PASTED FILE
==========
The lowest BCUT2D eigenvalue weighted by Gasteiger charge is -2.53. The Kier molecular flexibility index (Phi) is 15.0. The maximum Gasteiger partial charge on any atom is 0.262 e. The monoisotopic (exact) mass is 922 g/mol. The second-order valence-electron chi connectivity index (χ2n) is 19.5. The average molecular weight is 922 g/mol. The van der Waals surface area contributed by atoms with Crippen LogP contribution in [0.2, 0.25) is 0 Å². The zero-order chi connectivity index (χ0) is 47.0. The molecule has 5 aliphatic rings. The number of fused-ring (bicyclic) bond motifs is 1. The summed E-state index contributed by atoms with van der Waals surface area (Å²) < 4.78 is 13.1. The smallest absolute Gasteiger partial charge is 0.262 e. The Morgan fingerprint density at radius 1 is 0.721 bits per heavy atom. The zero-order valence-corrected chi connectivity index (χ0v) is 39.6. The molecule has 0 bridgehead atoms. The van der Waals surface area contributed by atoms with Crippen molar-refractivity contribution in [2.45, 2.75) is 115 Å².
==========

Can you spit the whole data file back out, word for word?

The lowest BCUT2D eigenvalue weighted by Gasteiger charge is -2.53. The Kier molecular flexibility index (Phi) is 15.0. The maximum Gasteiger partial charge on any atom is 0.262 e. The monoisotopic (exact) mass is 922 g/mol. The second-order valence-electron chi connectivity index (χ2n) is 19.5. The average molecular weight is 922 g/mol. The van der Waals surface area contributed by atoms with Crippen LogP contribution in [0.2, 0.25) is 0 Å². The zero-order chi connectivity index (χ0) is 47.0. The molecule has 5 aliphatic rings. The number of fused-ring (bicyclic) bond motifs is 1. The summed E-state index contributed by atoms with van der Waals surface area (Å²) < 4.78 is 13.1. The smallest absolute Gasteiger partial charge is 0.262 e. The Morgan fingerprint density at radius 1 is 0.721 bits per heavy atom. The zero-order valence-corrected chi connectivity index (χ0v) is 39.6. The molecule has 0 bridgehead atoms. The van der Waals surface area contributed by atoms with Crippen molar-refractivity contribution in [2.45, 2.75) is 115 Å².